At the time of Hayes’ conviction, Oregon’s Attorney General Ellen Rosenblum was the presiding judge. Ironically, she now has the opportunity to change Hayes’ life again for what he hopes may be the better.
“The attorney general has a choice,” said Kaplan. “Does her office fight retroactivity? Does she just let them go? Or even better, does she stipulate to retroactivity? … And in every single case that’s been filed, her office has fought the petitioner and said no retroactivity.”
In addition to actively blocking retroactivity, Rosenblum filed a brief to the Supreme Court in 2019 asking them not to change the non-unanimous jury law despite publicly calling it “an embarrassment to our otherwise progressive state.” After their decision, Rosenblum filed a second brief in 2020 urging the courts not to make the decision retroactive, citing concerns that the courts would become ‘overwhelmed’ with appeals. And she’s not alone in her concerns.
“It would be absolutely chaotic! We’d be talking about thousands, maybe tens of thousands of convictions being reversed.” described retired Clatsop County DA Joshua Marquis.
Marquis told KOIN 6 News that beyond tying up the courts, granting retroactivity would result in more hung juries, force victims to relive trauma, and make it increasingly difficult for prosecutors to convict in cases of sexual assault.
“I’ve been trying these cases for nearly 40 years and there’s a great deal of skepticism still when women, and girls, and children come forward,” Marquis pointed out. “And almost every verdict I’ve obtained has been 11-1 or 10-2 for guilty.”
Under the new unanimity law, those votes would not be enough to garner a conviction. “On the service it sounds very simple, -‘now we’re just like the rest of the country, justice has been done so let’s just go back and redo all those cases’ – but that won’t be what happens!” explained Marquis.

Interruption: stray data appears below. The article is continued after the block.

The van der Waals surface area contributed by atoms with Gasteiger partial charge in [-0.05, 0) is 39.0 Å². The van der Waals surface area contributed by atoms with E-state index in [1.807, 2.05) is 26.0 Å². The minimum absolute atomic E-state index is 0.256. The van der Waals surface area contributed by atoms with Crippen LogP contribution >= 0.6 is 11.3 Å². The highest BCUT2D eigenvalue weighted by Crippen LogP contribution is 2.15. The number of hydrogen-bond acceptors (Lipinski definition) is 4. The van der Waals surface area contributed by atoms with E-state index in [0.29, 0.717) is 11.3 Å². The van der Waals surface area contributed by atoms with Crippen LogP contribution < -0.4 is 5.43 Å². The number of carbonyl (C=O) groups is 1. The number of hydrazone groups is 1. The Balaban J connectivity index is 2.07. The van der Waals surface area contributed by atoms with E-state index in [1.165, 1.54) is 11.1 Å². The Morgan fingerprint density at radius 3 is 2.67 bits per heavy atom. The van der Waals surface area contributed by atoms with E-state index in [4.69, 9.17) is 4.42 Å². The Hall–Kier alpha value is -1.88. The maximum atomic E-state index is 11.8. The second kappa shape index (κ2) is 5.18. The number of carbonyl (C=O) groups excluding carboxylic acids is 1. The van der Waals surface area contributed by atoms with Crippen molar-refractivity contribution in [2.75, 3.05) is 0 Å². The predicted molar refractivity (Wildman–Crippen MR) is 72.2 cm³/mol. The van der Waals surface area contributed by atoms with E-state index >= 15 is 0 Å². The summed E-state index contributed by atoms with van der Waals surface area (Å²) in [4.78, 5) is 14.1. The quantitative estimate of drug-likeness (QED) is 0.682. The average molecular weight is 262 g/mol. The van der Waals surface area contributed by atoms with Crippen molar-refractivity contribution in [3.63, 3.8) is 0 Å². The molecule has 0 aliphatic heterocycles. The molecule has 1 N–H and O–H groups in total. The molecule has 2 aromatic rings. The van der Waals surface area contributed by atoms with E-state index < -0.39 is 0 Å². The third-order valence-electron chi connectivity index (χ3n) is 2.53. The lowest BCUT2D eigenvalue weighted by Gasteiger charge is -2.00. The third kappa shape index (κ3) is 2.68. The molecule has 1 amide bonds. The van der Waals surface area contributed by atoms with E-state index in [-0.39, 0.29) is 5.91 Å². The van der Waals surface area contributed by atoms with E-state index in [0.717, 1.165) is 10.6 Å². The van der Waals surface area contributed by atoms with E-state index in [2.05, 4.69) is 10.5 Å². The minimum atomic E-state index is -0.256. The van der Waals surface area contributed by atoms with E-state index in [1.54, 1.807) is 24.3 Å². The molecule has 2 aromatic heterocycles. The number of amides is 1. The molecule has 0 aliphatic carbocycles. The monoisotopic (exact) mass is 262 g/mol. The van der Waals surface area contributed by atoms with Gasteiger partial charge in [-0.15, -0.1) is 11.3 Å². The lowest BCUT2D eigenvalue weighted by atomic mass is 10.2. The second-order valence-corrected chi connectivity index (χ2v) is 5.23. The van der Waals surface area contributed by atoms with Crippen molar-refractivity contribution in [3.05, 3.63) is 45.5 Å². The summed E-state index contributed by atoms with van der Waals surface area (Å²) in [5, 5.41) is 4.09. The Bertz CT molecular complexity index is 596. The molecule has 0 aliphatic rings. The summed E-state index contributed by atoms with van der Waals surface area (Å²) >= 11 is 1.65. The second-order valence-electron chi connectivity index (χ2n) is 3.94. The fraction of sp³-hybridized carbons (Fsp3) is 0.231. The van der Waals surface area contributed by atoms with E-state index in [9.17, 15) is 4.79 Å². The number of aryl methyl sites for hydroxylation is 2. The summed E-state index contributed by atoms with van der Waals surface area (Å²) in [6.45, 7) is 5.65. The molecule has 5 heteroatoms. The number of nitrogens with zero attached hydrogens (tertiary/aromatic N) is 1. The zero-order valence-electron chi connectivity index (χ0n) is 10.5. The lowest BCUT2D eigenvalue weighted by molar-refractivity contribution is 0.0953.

And while retroactivity would undoubtedly be a logistical nightmare for the court system, Hayes argues lawmakers have a responsibility to rectify the situation for him and others like him who have been victimized by the now-unconstitutional law.
“The courts is a thing. I am a human being, I’m a person!” cried Hayes. “My life matters! The time in my life matters -this moment of time that I have with my family and my friends matters and I don’t get that back! So when people sit there in their comfort zones letting that nonsense spew out of their mouths they are absolutely valuing a thing — a concept — over a human being that thing and concept was supposed to protect.”
For Hayes and others like him, retroactivity — if granted — would not be a ‘get out of jail free card.’ Defendants would have the burden to prove their case was the result of a non-unanimous jury decision in order to restart the trial process at the county level. A feat not so easily achieved, since most courts did not keep records on which verdicts were the result of non-unanimous jury verdicts.
Currently, approximately 250 cases (not protected under Ramos) have filed appeals.
And with the Oregon Attorney General and the legislature unable to pass a bill addressing retroactivity before the end of the session, Oregon’s law isn’t the only thing that appears to be non-unanimous.